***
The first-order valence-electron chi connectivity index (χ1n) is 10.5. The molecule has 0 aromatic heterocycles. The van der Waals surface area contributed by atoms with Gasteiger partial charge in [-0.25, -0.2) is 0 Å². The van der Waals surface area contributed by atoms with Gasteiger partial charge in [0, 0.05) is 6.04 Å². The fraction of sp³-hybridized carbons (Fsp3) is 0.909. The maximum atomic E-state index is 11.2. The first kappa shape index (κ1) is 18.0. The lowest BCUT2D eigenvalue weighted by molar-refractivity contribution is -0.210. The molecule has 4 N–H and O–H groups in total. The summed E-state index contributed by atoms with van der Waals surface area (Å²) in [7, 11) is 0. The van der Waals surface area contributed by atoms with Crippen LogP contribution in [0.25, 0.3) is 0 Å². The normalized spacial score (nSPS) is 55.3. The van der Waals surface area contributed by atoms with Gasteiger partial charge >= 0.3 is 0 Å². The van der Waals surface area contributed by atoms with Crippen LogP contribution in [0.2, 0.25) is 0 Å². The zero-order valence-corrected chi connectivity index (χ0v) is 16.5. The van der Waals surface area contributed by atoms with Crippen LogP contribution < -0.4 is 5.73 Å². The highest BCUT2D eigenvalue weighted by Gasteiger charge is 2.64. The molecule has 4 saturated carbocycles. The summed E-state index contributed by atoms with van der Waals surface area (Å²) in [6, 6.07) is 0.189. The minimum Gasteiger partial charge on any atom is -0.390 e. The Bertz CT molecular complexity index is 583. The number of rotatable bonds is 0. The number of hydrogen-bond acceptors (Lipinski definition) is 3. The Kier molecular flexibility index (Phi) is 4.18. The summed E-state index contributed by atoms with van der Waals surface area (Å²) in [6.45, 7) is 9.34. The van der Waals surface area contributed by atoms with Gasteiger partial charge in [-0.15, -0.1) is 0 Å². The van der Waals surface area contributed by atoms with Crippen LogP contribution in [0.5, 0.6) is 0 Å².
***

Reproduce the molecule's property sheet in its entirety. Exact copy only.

The first-order valence-electron chi connectivity index (χ1n) is 10.5. The molecule has 0 aromatic heterocycles. The van der Waals surface area contributed by atoms with Gasteiger partial charge in [-0.25, -0.2) is 0 Å². The van der Waals surface area contributed by atoms with Gasteiger partial charge in [0, 0.05) is 6.04 Å². The fraction of sp³-hybridized carbons (Fsp3) is 0.909. The maximum atomic E-state index is 11.2. The first kappa shape index (κ1) is 18.0. The lowest BCUT2D eigenvalue weighted by molar-refractivity contribution is -0.210. The molecule has 4 N–H and O–H groups in total. The summed E-state index contributed by atoms with van der Waals surface area (Å²) in [7, 11) is 0. The van der Waals surface area contributed by atoms with Crippen LogP contribution in [0.25, 0.3) is 0 Å². The normalized spacial score (nSPS) is 55.3. The van der Waals surface area contributed by atoms with Gasteiger partial charge >= 0.3 is 0 Å². The van der Waals surface area contributed by atoms with Crippen LogP contribution in [0.2, 0.25) is 0 Å². The zero-order valence-corrected chi connectivity index (χ0v) is 16.5. The van der Waals surface area contributed by atoms with Crippen LogP contribution < -0.4 is 5.73 Å². The highest BCUT2D eigenvalue weighted by Gasteiger charge is 2.64. The molecule has 4 saturated carbocycles. The summed E-state index contributed by atoms with van der Waals surface area (Å²) in [6, 6.07) is 0.189. The minimum Gasteiger partial charge on any atom is -0.390 e. The Bertz CT molecular complexity index is 583. The number of rotatable bonds is 0. The number of hydrogen-bond acceptors (Lipinski definition) is 3. The Kier molecular flexibility index (Phi) is 4.18. The summed E-state index contributed by atoms with van der Waals surface area (Å²) in [6.45, 7) is 9.34. The van der Waals surface area contributed by atoms with Gasteiger partial charge in [-0.15, -0.1) is 0 Å². The van der Waals surface area contributed by atoms with Crippen LogP contribution in [0.5, 0.6) is 0 Å².